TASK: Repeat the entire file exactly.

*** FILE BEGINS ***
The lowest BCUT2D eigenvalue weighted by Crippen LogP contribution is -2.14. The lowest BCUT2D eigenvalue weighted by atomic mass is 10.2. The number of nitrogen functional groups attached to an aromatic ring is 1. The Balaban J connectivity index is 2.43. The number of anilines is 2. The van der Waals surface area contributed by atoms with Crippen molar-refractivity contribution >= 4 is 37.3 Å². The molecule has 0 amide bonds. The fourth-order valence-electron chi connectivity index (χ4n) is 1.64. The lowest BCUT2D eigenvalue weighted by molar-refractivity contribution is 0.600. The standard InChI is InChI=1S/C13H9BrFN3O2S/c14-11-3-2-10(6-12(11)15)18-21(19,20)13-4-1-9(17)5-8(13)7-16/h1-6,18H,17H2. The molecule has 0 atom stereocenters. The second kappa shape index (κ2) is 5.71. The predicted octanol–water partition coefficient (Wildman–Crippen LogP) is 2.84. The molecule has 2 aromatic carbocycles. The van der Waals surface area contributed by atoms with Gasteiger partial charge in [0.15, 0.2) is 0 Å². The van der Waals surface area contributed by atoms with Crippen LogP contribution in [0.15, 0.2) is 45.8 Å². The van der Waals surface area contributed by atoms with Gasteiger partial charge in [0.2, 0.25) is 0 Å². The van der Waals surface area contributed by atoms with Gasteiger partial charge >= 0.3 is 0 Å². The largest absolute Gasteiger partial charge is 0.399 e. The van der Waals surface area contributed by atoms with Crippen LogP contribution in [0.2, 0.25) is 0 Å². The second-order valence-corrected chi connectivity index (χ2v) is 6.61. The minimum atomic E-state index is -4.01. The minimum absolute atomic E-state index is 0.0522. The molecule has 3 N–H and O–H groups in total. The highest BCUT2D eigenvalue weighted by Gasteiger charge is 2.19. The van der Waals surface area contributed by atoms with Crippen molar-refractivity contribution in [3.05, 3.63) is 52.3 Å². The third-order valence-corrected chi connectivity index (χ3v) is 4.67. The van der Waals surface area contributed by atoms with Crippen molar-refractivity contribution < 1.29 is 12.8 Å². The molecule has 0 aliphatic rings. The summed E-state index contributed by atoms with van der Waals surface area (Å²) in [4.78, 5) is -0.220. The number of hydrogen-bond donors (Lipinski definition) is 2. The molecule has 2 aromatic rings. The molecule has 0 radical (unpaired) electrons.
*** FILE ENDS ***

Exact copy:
The lowest BCUT2D eigenvalue weighted by Crippen LogP contribution is -2.14. The lowest BCUT2D eigenvalue weighted by atomic mass is 10.2. The number of nitrogen functional groups attached to an aromatic ring is 1. The Balaban J connectivity index is 2.43. The number of anilines is 2. The van der Waals surface area contributed by atoms with Crippen molar-refractivity contribution >= 4 is 37.3 Å². The molecule has 0 amide bonds. The fourth-order valence-electron chi connectivity index (χ4n) is 1.64. The lowest BCUT2D eigenvalue weighted by molar-refractivity contribution is 0.600. The standard InChI is InChI=1S/C13H9BrFN3O2S/c14-11-3-2-10(6-12(11)15)18-21(19,20)13-4-1-9(17)5-8(13)7-16/h1-6,18H,17H2. The molecule has 0 atom stereocenters. The second kappa shape index (κ2) is 5.71. The predicted octanol–water partition coefficient (Wildman–Crippen LogP) is 2.84. The molecule has 2 aromatic carbocycles. The van der Waals surface area contributed by atoms with Gasteiger partial charge in [0.15, 0.2) is 0 Å². The van der Waals surface area contributed by atoms with Crippen LogP contribution in [0.15, 0.2) is 45.8 Å². The van der Waals surface area contributed by atoms with Gasteiger partial charge in [0.2, 0.25) is 0 Å². The van der Waals surface area contributed by atoms with Gasteiger partial charge >= 0.3 is 0 Å². The largest absolute Gasteiger partial charge is 0.399 e. The van der Waals surface area contributed by atoms with Crippen LogP contribution in [0.2, 0.25) is 0 Å². The second-order valence-corrected chi connectivity index (χ2v) is 6.61. The minimum atomic E-state index is -4.01. The minimum absolute atomic E-state index is 0.0522. The molecule has 3 N–H and O–H groups in total. The highest BCUT2D eigenvalue weighted by Gasteiger charge is 2.19. The van der Waals surface area contributed by atoms with Crippen molar-refractivity contribution in [3.05, 3.63) is 52.3 Å². The third-order valence-corrected chi connectivity index (χ3v) is 4.67. The van der Waals surface area contributed by atoms with Crippen molar-refractivity contribution < 1.29 is 12.8 Å². The molecule has 0 aliphatic rings. The summed E-state index contributed by atoms with van der Waals surface area (Å²) in [4.78, 5) is -0.220. The number of hydrogen-bond donors (Lipinski definition) is 2. The molecule has 2 aromatic rings. The molecule has 0 radical (unpaired) electrons.